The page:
Brian: What do you mean by teaching them the skills to intervene?
Gurbir: Well, as we saw on our television screens with the murder of George Floyd, we had officers standing by as another officer squeezed the life out of Mr. Floyd. Those were junior officers and Derek Chauvin was the training officer that day. It's difficult for law enforcement officers to know how to step in, so we're equipping them, not just with a framework of policy but rather we're going to retrain all 38,000 cops on how to be active bystanders, on how to step in and give them techniques, and we're borrowing from other professions to equip them with these important tools, so we don't see those images that we saw on our TV screens replay based on an interaction that happens in New Jersey.
It's a complete rethinking of police-citizen interactions, and it's the policy that you mentioned, it's this retraining of 38,000 officers, which will be underway this year. Importantly, there's another aspect to this, which is, we are tracking every use of force in real time with an online portal, so we could see patterns; we could see anomalies, disparities; and we're going to share a portion of this publicly, so the public sees how we're doing because transparency is important for accountability as well.
Brian: Listeners, we can take phone calls for New Jersey Attorney General Gurbir Grewal on his new use of force guidelines for police officers all over the state of New Jersey. Any garden staters want to call in, any garden staters who've had encounters with the police that you think are instructive to talk about? Any police officers from any of the 500 plus police departments across the state? Anyone welcome to call, 646-435-7280, 646-435-7280, or tweet a question or comment @BrianLehrer. I saw your Op-Ed in the Hill about your reforms and that you mentioned specifically new limits on police dogs and also on high-speed chases. Can you talk briefly about each of those?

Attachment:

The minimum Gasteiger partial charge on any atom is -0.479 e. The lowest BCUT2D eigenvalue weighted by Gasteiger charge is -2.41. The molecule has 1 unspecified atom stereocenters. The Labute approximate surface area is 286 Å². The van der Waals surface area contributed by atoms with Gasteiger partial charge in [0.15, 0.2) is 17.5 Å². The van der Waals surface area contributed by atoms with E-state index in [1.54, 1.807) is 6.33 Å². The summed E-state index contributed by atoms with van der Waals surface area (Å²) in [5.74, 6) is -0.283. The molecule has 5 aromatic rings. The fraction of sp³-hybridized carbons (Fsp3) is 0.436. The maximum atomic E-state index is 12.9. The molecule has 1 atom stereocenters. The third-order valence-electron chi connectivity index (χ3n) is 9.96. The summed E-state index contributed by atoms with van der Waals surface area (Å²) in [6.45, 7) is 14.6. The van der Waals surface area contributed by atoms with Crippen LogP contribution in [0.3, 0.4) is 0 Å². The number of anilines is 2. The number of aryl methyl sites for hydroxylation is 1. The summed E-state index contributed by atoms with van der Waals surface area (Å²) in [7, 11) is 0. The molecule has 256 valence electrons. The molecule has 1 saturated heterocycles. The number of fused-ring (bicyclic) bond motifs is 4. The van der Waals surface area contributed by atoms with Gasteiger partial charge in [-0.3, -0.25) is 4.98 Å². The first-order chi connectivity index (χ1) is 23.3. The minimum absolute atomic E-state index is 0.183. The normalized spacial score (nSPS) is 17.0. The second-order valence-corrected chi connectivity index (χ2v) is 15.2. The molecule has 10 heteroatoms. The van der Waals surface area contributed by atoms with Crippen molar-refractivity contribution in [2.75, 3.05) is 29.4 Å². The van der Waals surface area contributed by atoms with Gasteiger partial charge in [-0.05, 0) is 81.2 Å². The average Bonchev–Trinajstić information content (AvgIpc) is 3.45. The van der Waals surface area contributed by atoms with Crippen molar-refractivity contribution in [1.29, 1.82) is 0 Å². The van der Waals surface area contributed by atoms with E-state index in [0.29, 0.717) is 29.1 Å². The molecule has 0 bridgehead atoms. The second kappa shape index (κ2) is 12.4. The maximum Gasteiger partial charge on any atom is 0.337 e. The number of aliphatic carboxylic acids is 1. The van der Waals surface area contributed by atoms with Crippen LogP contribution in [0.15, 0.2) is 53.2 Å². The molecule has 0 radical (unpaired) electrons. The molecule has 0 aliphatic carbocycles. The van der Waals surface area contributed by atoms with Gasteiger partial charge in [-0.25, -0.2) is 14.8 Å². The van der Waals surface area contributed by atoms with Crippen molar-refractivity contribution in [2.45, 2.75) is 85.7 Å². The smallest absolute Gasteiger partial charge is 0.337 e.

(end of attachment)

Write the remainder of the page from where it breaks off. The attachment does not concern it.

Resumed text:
Gurbir: Sure. This is part of what we're doing here. We're rethinking how force is used. When we talk about police canines, canines have a long history in this country and horrific history relevant to the civil rights movement, which we're remembering today with Dr. King. We know from those images, from civil rights protests, how dogs were used to terrorize Black communities and Black residents and how they were used to intimidate Black residents.
We also know from recent experiences how violent that dog bite can be and how dangerous it can be, so we have put an immediate stop to the use of police canines against resisters, whether they're actively resisting or passively resisting. We've stopped them from being used at protests, intimidate protesters, or for other purposes, and we're undertaking a three-month review of how they should be used in the future. There is a role for police canines for detecting contraband and things of that nature or conducting police sweeps for bombs and explosives.